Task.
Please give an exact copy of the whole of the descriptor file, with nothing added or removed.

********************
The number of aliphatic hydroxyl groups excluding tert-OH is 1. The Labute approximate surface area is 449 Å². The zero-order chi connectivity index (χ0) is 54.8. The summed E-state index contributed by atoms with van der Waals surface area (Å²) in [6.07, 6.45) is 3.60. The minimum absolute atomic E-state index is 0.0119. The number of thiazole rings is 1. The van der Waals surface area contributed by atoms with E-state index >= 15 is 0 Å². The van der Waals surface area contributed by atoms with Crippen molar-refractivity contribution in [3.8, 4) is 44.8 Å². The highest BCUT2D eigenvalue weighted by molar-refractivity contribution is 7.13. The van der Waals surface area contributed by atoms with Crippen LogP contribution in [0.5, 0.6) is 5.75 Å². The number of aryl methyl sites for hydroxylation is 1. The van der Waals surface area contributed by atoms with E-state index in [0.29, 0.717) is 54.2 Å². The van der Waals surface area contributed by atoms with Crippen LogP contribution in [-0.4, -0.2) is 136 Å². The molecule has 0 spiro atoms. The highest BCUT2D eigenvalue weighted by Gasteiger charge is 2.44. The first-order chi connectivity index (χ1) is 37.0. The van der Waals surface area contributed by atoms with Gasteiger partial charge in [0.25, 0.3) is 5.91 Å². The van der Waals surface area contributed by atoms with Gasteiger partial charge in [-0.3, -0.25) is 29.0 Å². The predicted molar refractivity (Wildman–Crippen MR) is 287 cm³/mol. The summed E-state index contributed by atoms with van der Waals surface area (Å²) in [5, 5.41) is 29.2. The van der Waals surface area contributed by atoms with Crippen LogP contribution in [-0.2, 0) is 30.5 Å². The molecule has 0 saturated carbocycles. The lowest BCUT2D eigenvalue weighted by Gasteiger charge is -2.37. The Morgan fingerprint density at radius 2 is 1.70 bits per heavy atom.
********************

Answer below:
The number of aliphatic hydroxyl groups excluding tert-OH is 1. The Labute approximate surface area is 449 Å². The zero-order chi connectivity index (χ0) is 54.8. The summed E-state index contributed by atoms with van der Waals surface area (Å²) in [6.07, 6.45) is 3.60. The minimum absolute atomic E-state index is 0.0119. The number of thiazole rings is 1. The van der Waals surface area contributed by atoms with E-state index >= 15 is 0 Å². The van der Waals surface area contributed by atoms with Crippen molar-refractivity contribution in [3.8, 4) is 44.8 Å². The highest BCUT2D eigenvalue weighted by molar-refractivity contribution is 7.13. The van der Waals surface area contributed by atoms with Crippen LogP contribution in [0.5, 0.6) is 5.75 Å². The number of aryl methyl sites for hydroxylation is 1. The van der Waals surface area contributed by atoms with E-state index in [0.29, 0.717) is 54.2 Å². The van der Waals surface area contributed by atoms with Crippen LogP contribution in [-0.4, -0.2) is 136 Å². The molecule has 0 spiro atoms. The highest BCUT2D eigenvalue weighted by Gasteiger charge is 2.44. The first-order chi connectivity index (χ1) is 37.0. The van der Waals surface area contributed by atoms with Gasteiger partial charge in [0.25, 0.3) is 5.91 Å². The van der Waals surface area contributed by atoms with Gasteiger partial charge in [-0.3, -0.25) is 29.0 Å². The predicted molar refractivity (Wildman–Crippen MR) is 287 cm³/mol. The summed E-state index contributed by atoms with van der Waals surface area (Å²) in [5, 5.41) is 29.2. The van der Waals surface area contributed by atoms with Crippen LogP contribution in [-0.2, 0) is 30.5 Å². The molecule has 0 saturated carbocycles. The lowest BCUT2D eigenvalue weighted by Gasteiger charge is -2.37. The Morgan fingerprint density at radius 2 is 1.70 bits per heavy atom.